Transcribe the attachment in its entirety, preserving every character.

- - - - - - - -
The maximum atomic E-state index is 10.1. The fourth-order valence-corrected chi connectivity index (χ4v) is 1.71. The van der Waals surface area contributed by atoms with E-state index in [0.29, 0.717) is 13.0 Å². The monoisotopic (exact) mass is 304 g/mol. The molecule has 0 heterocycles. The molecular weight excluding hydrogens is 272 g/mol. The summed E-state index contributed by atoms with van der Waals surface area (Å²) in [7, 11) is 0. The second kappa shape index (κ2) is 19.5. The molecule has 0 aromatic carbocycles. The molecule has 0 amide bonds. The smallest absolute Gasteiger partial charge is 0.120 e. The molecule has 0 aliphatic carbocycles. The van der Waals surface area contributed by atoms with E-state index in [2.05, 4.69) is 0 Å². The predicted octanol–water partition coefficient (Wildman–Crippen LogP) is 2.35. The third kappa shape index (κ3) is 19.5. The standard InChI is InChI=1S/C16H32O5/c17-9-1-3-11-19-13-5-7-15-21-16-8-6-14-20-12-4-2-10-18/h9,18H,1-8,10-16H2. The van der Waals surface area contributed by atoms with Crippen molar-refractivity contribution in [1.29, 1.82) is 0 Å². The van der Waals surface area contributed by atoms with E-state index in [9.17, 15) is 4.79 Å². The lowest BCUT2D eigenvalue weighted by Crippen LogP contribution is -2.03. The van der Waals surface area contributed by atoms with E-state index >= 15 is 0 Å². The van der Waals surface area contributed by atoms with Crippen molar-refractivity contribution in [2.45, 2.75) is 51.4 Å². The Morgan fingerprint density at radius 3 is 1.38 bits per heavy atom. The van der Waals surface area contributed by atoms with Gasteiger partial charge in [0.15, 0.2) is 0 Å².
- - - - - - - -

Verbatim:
The maximum atomic E-state index is 10.1. The fourth-order valence-corrected chi connectivity index (χ4v) is 1.71. The van der Waals surface area contributed by atoms with E-state index in [0.29, 0.717) is 13.0 Å². The monoisotopic (exact) mass is 304 g/mol. The molecule has 0 heterocycles. The molecular weight excluding hydrogens is 272 g/mol. The summed E-state index contributed by atoms with van der Waals surface area (Å²) in [7, 11) is 0. The second kappa shape index (κ2) is 19.5. The molecule has 0 aromatic carbocycles. The molecule has 0 amide bonds. The smallest absolute Gasteiger partial charge is 0.120 e. The molecule has 0 aliphatic carbocycles. The van der Waals surface area contributed by atoms with E-state index in [2.05, 4.69) is 0 Å². The predicted octanol–water partition coefficient (Wildman–Crippen LogP) is 2.35. The third kappa shape index (κ3) is 19.5. The standard InChI is InChI=1S/C16H32O5/c17-9-1-3-11-19-13-5-7-15-21-16-8-6-14-20-12-4-2-10-18/h9,18H,1-8,10-16H2. The van der Waals surface area contributed by atoms with Crippen molar-refractivity contribution in [1.29, 1.82) is 0 Å². The van der Waals surface area contributed by atoms with E-state index in [9.17, 15) is 4.79 Å². The lowest BCUT2D eigenvalue weighted by Crippen LogP contribution is -2.03. The van der Waals surface area contributed by atoms with E-state index >= 15 is 0 Å². The van der Waals surface area contributed by atoms with Crippen molar-refractivity contribution in [2.45, 2.75) is 51.4 Å². The Morgan fingerprint density at radius 3 is 1.38 bits per heavy atom. The van der Waals surface area contributed by atoms with Gasteiger partial charge in [0.15, 0.2) is 0 Å².